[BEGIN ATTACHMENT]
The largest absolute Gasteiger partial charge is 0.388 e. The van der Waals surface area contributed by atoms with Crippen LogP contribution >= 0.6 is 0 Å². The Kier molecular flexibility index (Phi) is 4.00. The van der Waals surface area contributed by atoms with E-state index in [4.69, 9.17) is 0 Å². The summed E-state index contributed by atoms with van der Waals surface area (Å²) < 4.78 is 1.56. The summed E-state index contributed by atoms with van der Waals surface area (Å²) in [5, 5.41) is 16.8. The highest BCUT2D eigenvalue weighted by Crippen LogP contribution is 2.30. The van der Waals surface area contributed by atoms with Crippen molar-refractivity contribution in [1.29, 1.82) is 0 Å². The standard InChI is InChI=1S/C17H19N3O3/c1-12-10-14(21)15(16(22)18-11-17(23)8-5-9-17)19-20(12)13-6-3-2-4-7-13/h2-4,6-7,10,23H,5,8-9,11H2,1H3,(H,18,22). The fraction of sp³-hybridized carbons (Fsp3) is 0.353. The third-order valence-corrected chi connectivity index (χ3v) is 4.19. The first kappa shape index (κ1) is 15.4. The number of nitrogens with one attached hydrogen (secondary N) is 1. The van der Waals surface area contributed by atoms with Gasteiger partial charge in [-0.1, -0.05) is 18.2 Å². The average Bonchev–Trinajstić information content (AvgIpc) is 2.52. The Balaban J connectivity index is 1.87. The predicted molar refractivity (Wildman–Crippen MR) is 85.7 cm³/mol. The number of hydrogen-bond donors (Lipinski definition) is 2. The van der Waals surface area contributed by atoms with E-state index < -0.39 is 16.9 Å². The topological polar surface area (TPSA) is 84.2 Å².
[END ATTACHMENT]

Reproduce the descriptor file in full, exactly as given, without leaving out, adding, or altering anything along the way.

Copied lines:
The largest absolute Gasteiger partial charge is 0.388 e. The van der Waals surface area contributed by atoms with Crippen LogP contribution >= 0.6 is 0 Å². The Kier molecular flexibility index (Phi) is 4.00. The van der Waals surface area contributed by atoms with E-state index in [4.69, 9.17) is 0 Å². The summed E-state index contributed by atoms with van der Waals surface area (Å²) < 4.78 is 1.56. The summed E-state index contributed by atoms with van der Waals surface area (Å²) in [5, 5.41) is 16.8. The highest BCUT2D eigenvalue weighted by Crippen LogP contribution is 2.30. The van der Waals surface area contributed by atoms with Crippen molar-refractivity contribution in [1.29, 1.82) is 0 Å². The standard InChI is InChI=1S/C17H19N3O3/c1-12-10-14(21)15(16(22)18-11-17(23)8-5-9-17)19-20(12)13-6-3-2-4-7-13/h2-4,6-7,10,23H,5,8-9,11H2,1H3,(H,18,22). The fraction of sp³-hybridized carbons (Fsp3) is 0.353. The third-order valence-corrected chi connectivity index (χ3v) is 4.19. The first kappa shape index (κ1) is 15.4. The number of nitrogens with one attached hydrogen (secondary N) is 1. The van der Waals surface area contributed by atoms with Gasteiger partial charge in [-0.1, -0.05) is 18.2 Å². The average Bonchev–Trinajstić information content (AvgIpc) is 2.52. The Balaban J connectivity index is 1.87. The predicted molar refractivity (Wildman–Crippen MR) is 85.7 cm³/mol. The number of hydrogen-bond donors (Lipinski definition) is 2. The van der Waals surface area contributed by atoms with E-state index < -0.39 is 16.9 Å². The topological polar surface area (TPSA) is 84.2 Å².